The National Climate Assessment came out last week, and used one striking number to distinguish climate changes in the Northeast and elsewhere in the U.S.: “between 1958 and 2010, the Northeast saw more than a 70% increase in the amount of precipitation falling in very heavy events (defined as the heaviest 1% of all daily events).”
This is a number worth unpacking, since it’s easier to make sense of rainfall as inches than as a percent of a percent. The raw data is not readily available, but I’ve approximated it using data with the same methodology from the same researchers from 2004. (Article here, my excel calculations here.)
Annual precipitation increased slowly over the twentieth century. It used to be that only 8% of that precipitation came in the top percentile of days with rain. Since since there is rain every 3-4 days, this means roughly 8% of the precipitation used to come on the wettest day of the year.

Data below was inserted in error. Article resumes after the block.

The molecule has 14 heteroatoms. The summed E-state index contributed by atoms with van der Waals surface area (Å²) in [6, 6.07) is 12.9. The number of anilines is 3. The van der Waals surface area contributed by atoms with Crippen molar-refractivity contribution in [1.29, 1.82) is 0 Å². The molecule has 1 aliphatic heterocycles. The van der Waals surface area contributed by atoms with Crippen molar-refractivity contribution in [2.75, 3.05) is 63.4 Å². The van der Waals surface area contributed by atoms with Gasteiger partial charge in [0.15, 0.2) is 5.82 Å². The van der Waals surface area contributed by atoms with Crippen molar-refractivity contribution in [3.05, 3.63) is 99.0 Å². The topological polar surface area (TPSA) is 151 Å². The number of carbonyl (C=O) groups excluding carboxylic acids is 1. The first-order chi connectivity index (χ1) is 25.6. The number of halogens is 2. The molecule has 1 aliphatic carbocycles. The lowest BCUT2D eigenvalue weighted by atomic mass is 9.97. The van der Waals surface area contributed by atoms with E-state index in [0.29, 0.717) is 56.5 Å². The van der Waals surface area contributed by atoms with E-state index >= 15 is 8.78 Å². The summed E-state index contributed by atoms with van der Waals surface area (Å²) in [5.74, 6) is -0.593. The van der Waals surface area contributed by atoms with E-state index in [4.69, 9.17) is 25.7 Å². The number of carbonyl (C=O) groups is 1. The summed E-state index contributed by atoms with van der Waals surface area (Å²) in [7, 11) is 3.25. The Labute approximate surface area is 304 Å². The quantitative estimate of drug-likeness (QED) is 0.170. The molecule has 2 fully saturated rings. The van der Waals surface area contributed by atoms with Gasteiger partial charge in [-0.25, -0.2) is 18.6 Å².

The 71% increase means that now 14% of that precipitation comes on the wettest day of the year. So here in the Northeast we can expect one day a year with 106mm, or 4 inches of rain. That’s an average for the reason, and since New York City is right in the middle of that region, it’s probably a reasonable figure for New York in particular. That’s a lot of rain for city infrastructure to handle.
By comparison, Central Park had 5 inches of rain on April 30th, two weeks ago. And the wettest period of Hurricane Irene, even more rainfall-intensive than Hurricane Sandy, was 4 inches of rain in Central Park on August 28, 2011. These may have seemed like freak events at the time — but if current trends continue, New Yorkers can expect rains that heavy about once a year.
|Year||Annual precipitation||Precipitation in very heavy events||% of Precipitation in very heavy events|
|1955 (averaged)||750 mm||65 mm||8%|
|2012 (estimated)||780 mm||106 mm||14%|